No matter what source you choose, it’s important to vet your choices and research whether or not it is to be trusted. I encourage you to use this type of analysis the next time you’re reading “news”, regardless of where it’s at!

Slow your scroll

What is it that attracts us to getting our news from social media? Is it the product design that makes it easier than ever to continue endlessly scrolling through the content? Is it the digestible, bite-sized ways in which people post? It could easily be a combination of these and many other things. No matter the cause, if you’re like me you’ve spent way too much time in the pits of Instagram despair. When each interaction leaves me sadder than where I started, I know there’s a problem.

While we shouldn’t ignore the fact that bad things are happening, we owe it to our mental health to limit our access. In fact, it’s only with a health mind that I’ll be able to do anything at all to help.

In order to limit my access to these types of triggering posts, I’ve begun hiding, restricting, and unfollowing posts and accounts that are more life-sucking to me than life-giving.

In addition, I’ve limited my access to social media accounts to just 15 minutes a day. If you have an iPhone, you can do these through the “screen time” feature. You can even have someone set a password so that you cannot give yourself more access throughout the day. I had Jon do this for me and no matter how much I try he refuses to give up the password. Having him as an accountability partner in this has been crucial to my health.

These are just two ways I use defensive methods to protect my heart and mind. In Rise from the Ashes: Stories of Trauma, Resilience, and Growth From the Children of 9/11, we uncover the many ways that myself and 9/11 Surviving Children are utilizing tactics like this one in order to preserve their mental health.

Be the change

Now that we’ve stopped spinning our wheels on the endless scroll of content and found reliable news resources, we are better equipped to help other. Here are some ways you can get involved and help those in Afghanistan who are so desperately in need right now:

Donate money


According to Time Magazine, “Major international NGOs, such as the International Committee of the Red Cross, the International Rescue Committee, and the UN Human Rights Committee, are seeking donations to support their front line work in the country.” (Barry, 2021)

Supporting Women

There are also “women-focussed organisations calling for donations, such as the Women’s Regional Network and Women for Afghan Women.” (Barry, 2021)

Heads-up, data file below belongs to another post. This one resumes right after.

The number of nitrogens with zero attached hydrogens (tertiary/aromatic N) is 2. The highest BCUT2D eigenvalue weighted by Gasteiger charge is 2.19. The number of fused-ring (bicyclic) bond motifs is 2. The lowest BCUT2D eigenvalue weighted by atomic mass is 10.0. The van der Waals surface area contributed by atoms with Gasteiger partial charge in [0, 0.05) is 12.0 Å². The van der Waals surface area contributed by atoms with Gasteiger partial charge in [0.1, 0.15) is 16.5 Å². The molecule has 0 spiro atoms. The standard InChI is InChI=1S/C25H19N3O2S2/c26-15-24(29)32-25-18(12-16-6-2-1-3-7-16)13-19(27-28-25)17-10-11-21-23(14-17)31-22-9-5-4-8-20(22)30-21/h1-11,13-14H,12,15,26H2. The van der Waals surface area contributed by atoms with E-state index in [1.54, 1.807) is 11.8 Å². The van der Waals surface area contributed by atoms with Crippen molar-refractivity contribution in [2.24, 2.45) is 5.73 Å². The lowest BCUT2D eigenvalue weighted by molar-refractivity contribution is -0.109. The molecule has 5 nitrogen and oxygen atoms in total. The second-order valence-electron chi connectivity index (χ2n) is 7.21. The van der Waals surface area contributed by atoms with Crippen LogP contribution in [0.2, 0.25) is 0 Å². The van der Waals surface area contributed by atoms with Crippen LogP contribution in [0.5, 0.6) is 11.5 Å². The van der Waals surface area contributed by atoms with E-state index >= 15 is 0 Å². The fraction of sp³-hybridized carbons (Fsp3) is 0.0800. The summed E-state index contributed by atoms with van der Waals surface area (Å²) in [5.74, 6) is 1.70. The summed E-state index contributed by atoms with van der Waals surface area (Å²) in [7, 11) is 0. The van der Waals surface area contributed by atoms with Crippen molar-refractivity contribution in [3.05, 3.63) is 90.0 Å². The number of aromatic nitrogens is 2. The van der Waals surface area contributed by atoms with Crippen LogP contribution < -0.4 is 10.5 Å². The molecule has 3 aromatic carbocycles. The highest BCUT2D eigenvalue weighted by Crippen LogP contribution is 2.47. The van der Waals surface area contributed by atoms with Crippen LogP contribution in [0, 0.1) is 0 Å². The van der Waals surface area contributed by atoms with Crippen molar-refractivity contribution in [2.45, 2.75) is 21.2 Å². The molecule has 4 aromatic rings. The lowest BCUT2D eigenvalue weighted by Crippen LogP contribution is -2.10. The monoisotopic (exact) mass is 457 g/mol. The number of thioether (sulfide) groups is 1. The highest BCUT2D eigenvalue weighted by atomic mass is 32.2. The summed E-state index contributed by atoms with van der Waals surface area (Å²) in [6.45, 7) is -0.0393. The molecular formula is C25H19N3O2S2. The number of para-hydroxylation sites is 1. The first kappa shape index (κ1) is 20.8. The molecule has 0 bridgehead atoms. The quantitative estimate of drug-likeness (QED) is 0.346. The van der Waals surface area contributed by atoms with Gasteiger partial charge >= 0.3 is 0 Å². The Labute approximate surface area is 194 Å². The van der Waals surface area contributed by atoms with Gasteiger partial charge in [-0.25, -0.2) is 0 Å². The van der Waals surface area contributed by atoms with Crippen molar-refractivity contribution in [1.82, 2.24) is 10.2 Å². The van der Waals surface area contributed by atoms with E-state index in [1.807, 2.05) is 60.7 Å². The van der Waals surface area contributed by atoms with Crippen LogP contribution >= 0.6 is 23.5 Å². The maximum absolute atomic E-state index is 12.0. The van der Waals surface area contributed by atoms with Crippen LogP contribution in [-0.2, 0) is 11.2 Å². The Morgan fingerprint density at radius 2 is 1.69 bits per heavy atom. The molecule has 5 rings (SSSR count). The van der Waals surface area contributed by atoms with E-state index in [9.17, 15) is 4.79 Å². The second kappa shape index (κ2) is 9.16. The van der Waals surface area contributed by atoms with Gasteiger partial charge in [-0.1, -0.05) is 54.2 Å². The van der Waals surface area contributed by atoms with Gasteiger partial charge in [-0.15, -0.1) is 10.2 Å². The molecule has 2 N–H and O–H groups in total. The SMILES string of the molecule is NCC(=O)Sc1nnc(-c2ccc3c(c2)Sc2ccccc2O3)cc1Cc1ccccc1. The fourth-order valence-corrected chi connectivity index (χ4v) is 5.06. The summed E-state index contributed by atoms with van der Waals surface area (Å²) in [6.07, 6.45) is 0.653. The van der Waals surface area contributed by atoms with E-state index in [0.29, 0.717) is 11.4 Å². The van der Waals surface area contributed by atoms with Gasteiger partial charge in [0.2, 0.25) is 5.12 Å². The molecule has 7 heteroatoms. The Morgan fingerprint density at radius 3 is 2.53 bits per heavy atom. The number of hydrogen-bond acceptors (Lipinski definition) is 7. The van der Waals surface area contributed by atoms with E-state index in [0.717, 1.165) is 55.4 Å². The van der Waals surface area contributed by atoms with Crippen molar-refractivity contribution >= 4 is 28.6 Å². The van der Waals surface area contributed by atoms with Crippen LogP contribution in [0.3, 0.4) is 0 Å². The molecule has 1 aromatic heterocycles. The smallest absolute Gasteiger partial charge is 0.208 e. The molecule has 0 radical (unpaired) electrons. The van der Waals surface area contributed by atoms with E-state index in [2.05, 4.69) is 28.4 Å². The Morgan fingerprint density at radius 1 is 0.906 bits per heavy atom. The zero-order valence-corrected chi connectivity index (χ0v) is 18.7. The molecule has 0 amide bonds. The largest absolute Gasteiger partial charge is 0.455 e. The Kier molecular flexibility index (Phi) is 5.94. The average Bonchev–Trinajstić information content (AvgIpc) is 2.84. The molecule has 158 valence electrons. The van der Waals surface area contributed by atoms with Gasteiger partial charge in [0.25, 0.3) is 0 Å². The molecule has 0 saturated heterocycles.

The reality is that these organizations often have boots on the ground support and are best equipped to make use of the funds in helpful ways.

Donate time

Don’t have money? I get it. We are all a bit strapped for cash nowadays.

Have time to read? You can support local women reporters by reading their content. According to Time Magazine, you can read education and healthcare articles from women in the country in partnership with the Fuller Project. (Barry, 2021)

I’d also recommend reading the Op Ed piece Malala Yousafzai wrote for the New York Times, where she states, “The Taliban — who until losing power 20 years ago barred nearly all girls and women from attending school and doled out harsh punishment to those who defied them — are back in control. Like many women, I fear for my Afghan sisters.” (

Have time to write? According to Time Magazine, “In the U.S., there are useful letter templates, forms, and contact information for Senators and Representatives which call for greater support to those who helped military forces.”

Have time to teach? Time Magazine shares that “The U.K.-based Afghanistan and Central Asian Association needs volunteers to teach English and offer mentorship.” (Barry, 2021)

What did I miss?

I’m in no means an expert on Afghanistan, foreign policy, or the organizations out there that we can support. If you have other ideas or ways we can help ourselves cope and help others in this challenging time, I’m all ears! Please leave your thoughts in the comments below.


Barry, Eloise. "How to Help People in Afghanistan." Time. August 17, 2021. Accessed August 18, 2021.

Jurkowitz, Mark, Amy Mitchell, J. Baxter Oliphant, and Elisa Shearer. "Americans Who Mainly Get Their News on Social Media Are Less Engaged, Less Knowledgeable." Pew Research Center's Journalism Project. August 27, 2020. Accessed August 19, 2021.

Paval, Barry. "Experts React: The Taliban Has Taken Kabul. Now What?" Atlantic Council. August 17, 2021. Accessed August 18, 2021.

Press, Associated. "Taliban's Advances Could Signal More Terrorism, U.S. Officials Worry." KTLA. August 15, 2021. Accessed August 18, 2021.

Yousafzai, Malala. "Malala: I Fear for My Afghan Sisters." The New York Times. August 17, 2021. Accessed August 18, 2021.

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Charles Kicska
Charles Kicska
Aug 19, 2021

The way you and Jon were able to conversate about this is awesome. Being prior military the Taliban is definitely a trigger for me being that they were the main enemy when I served. Being able to talk about things and being there to support him is super awesome.

Payton Lynch
Payton Lynch
Aug 20, 2021
Replying to

Thank you Charles for sharing that so vulnerability. These are not easy topics but leading with compassion is always the right choice.